By Vít Bubeník
This monograph goals to shut the space in our wisdom of the character and speed of grammatical switch through the formative interval of todays Indo-Aryan languages. through the 6th-12th c. the slow erosion of the artificial morphology of previous Indo-Aryan resulted eventually within the remodelling of its syntax towards the hot Indo-Aryan analytic type.
This research concentrates at the emergence and improvement of the ergative development when it comes to the passive-to-ergative reanalysis and the co-existence of the ergative development with the previous and new analytic passive structures. exact cognizance is paid to the actuation challenge obvious because the tug of conflict among conservative and eliminative forces in the course of their improvement. different chapters take care of the evolution of grammatical and lexical element, causativization, modality, absolute structures and subordination.
This examine is predicated on a wealth of recent info gleaned from unique poetic works in Apabhraṃśa (by Svayaṃbhādeva, Puṣpadanta, Haribhadra, Somaprabha et al.). It includes sections facing descriptive options of Medieval Indian grammarians (esp. Hemacandra). the entire Sanskrit, Prakrit and Apabhraṃśa examples are continuously parsed and translated.
The opus is solid within the theoretical framework of sensible Grammar of the Prague and Amsterdam faculties. it may be of specific curiosity to students and scholars of Indo-Aryan and normal ancient linguistics, specifically these attracted to the problems of morphosyntactic swap and typology of their sociohistorical atmosphere.
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Extra info for A Historical Syntax of Late Middle Indo-Aryan (Apabhraṃśa)
Bubenik 1996:11). It was pointed out that only one site (the Jogimara cave) among the Eastern inscriptional sites showed ś, and that less than a half of the places displayed merger of OIA liquids in favor of/. One could thus conclude that the 'strict' Magadhi dialect (with i, /, and -e for OIA -ah) was confined to a rather small area; the greater part of the Eastern regions showed only two of the three features; and the periphery of the region possessed none of these Magadhi characteristics. Pataliputra, the capital of Mauryan empire, is usually considered to be the region where the 'strict' Magadhi must have been spoken.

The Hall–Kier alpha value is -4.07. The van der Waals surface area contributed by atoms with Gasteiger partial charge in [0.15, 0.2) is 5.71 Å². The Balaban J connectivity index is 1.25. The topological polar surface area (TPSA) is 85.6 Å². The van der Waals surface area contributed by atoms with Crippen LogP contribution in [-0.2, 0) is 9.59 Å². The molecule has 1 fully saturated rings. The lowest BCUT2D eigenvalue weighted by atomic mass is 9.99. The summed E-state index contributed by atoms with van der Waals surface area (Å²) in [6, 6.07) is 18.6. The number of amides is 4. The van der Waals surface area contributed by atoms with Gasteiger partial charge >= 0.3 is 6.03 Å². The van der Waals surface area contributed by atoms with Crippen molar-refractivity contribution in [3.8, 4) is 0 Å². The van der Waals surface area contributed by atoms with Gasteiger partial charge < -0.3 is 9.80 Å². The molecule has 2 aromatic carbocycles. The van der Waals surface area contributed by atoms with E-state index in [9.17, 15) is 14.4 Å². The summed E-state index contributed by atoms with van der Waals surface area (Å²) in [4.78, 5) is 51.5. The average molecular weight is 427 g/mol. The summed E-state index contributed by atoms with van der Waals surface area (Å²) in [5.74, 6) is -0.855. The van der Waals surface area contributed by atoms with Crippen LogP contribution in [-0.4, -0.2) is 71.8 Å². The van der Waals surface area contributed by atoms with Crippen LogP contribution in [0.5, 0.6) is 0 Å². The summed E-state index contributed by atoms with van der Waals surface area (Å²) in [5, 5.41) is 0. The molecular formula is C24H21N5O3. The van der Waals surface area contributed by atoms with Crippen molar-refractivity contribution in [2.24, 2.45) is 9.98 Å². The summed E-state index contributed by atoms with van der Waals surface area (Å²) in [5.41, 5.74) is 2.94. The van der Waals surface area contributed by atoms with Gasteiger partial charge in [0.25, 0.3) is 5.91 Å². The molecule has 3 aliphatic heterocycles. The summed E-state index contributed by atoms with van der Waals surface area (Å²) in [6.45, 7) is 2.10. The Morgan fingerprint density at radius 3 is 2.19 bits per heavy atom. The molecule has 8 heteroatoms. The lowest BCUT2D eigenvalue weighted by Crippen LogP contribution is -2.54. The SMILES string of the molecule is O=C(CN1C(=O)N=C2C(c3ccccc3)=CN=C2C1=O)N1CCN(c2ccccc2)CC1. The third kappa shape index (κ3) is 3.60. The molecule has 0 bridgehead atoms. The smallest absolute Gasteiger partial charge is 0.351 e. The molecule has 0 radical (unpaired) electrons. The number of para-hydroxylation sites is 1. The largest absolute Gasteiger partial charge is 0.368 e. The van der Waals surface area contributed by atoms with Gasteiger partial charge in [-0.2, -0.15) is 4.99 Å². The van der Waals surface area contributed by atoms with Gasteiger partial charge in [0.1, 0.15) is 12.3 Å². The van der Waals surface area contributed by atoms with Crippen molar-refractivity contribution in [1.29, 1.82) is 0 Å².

Between Classical Sanskrit and the regional dialects (= emerging NIA vernacular languages) we find a fluid continuum of Prakrits and Apabhrarnsa. Their use of early Prakrits during the late MIA period may be viewed as showy 'antiquarianism' (cf. 2). Apabhrarnsa, a literary variety based on late Prakrits, became the literary 'koine' of Northern India during the last centuries (10th - 12th) under consideration (cf. 3). Apabhramśa's intermediate position in the linguistic continuum is manifested by influences from 'above' and 'below': from the classical literary models (Sanskritisms and Prakritisms) and from the spoken language (in individual works one may distinguish Gujaratisms, Rajasthanisms, Marathicisms, and Magadhisms).
The rhetorician Bhamaha commented on the Prakrtaprakāsa but the text in his possession included two additional books: one on the Paisaci and another on the Magadhi dialect. Sometime after Bhamaha another book on the Śaurasenī dialect was added, and book V was split in two. Thus in Cowell's 1868 edition, book IX deals with particles, X with Paisāci, XI with Magadhi, and XII with Śaurasenī, making the total of twelve books. Vararuci's Prakrit grammar presupposes knowledge of Panini's Sanskrit grammar.